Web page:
But a month before the two day event in Washington D.C., four young people were killed execution style in Newark, N.J. and four Miami police officers were shot at a traffic stop. One died.
A week before the event, the International Association of Chiefs of Police--20,000 police administrators from the US and 88 countries--asked Congress to renew the federal assault rifles ban which expired in 2004.
And during the conference itself, two students were shot and wounded, one seriously, at Delaware State University even as candidates spoke.
No wonder Governors Mitt Romney and Bill Richardson just sent videos!
Of course most politicians know what a sham trying to receive the NRA benediction is, anyway. It can't be done.
Look what happened to shooting spokesman Jim Zumbo earlier this year.
The nation's top outdoors writer was stripped of his cable show and magazine column overnight for daring to call black rifles terrorist weapons and suggesting they were inappropriate for hunting. Whoops.
Sure the NRA enjoyed the way Arizona Sen. John McCain ripped into former New York City Mayor Rudy Guiliani at the conference, calling him a big-city mayor who "decided it was more important to blame the manufacturers of a legal product than it was to control crime in their own cities," "bankrupting" the poor gun manufacturers.
Sure it reveled at McCain's outing of Romney as a pseudo hunter who thinks "hunting ducks or varmints or quail" can cover up "support for gun control."
But there's the little matter of the Campaign Finance Reform Law--which would curtail NRA TV advertising during political campaigns--that McCain coauthored.
Even Mitt--not to play the two against each other--opposes it!
Sorry, John: C minus.
But even if a candidate could get an A plus, the NRA is going to need more than a pol in its pocket--its favorite concealed weapon--in the upcoming legislative sessions.
Its very agenda is in a tailspin thanks to the Virginia Tech shootings and the school, church and assault weapon shootings which have followed.
In Florida, traditionally so pro gun it's been called the "Gunshine" state, the murder of 37-year-old Police Officer Jose Somohano and wounding of three of his colleagues has changed the dialogue.
How did Shawn LaBeet, the man who killed Somohano, buy nine guns in the past year, including six assault rifles and the Mak-90, a modified assault rifle with which he shot four officers, people are asking.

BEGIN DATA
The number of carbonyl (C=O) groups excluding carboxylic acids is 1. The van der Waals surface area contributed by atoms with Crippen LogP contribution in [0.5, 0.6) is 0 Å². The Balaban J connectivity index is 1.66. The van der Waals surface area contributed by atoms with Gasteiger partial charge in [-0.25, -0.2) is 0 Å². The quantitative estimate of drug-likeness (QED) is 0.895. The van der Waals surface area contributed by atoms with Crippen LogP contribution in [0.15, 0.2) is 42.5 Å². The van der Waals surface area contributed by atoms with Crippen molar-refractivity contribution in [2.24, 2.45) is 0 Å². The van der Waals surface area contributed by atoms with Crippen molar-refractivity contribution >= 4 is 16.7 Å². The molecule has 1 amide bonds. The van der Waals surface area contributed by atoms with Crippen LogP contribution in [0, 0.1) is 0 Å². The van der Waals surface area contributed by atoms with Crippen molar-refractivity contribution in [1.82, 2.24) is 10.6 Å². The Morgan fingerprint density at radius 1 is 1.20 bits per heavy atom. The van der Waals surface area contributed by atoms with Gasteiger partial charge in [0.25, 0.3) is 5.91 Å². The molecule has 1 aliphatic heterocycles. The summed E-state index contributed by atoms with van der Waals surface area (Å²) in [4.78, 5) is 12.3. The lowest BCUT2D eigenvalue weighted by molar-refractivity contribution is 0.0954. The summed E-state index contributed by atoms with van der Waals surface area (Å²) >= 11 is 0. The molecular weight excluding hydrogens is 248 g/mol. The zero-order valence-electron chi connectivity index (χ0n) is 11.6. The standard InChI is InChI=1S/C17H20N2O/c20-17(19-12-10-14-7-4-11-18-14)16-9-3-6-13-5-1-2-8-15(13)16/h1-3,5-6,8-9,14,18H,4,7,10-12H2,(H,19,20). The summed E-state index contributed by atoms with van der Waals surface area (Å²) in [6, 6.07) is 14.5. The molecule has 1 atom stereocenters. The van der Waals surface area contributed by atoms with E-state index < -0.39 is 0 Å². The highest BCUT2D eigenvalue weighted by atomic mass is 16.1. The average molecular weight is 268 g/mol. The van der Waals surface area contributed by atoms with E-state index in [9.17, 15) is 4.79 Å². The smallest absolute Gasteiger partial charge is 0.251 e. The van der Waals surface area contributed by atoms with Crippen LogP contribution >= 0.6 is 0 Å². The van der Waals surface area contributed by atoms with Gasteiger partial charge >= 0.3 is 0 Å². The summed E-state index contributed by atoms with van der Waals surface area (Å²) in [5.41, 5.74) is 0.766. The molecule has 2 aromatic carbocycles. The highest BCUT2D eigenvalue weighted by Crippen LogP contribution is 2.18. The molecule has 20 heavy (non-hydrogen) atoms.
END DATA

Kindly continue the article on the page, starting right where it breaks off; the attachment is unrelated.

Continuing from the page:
"There's absolutely no reason I can see having these weapons out on the street," says Miami-Dade Mayor Carlos Alvarez, a former police officer and police director.
Faced with Somohano's death from a legally bought assault weapon and 12 other murders this year in Miami (15 last year) from such weapons, the NRA falls back on its favorite defense when there's a dead body: splitting hairs about makes and models of weapons.
LaBeet's weapon wasn't a fully-automatic assault rifle with a cyclic rate of 600 rounds per minute as the Miami Herald alleges, says the shop talk on the NRA web site, it was a semi-automatic!
And even though a fully-automatic rifle might be capable of firing 10 rounds per second, it would require 19 or 20 magazine changes which--depending on how many rounds were loaded into standard-capacity 30-round magazines (typically, only 28 or 29 rounds are loaded, for improved reliability)--would require almost all of that one minute!
So you see Your Honor, no crime has been committed.
Nor is it likely the NRA can revive its pre-Cho campaigns for the right to bring weapons to work, to parks and on school yards. (The business community in Georgia is still thanking Lt. Gov. Casey Cagle for "refusing to go along with the so called 'parking lot gun bill' despite heavy lobbying from the NRA during a late night session," in April. )
No, it's a new day for the NRA with a new sheriff coming to town who may not be sympathetic to the gun lobby--or even a white male.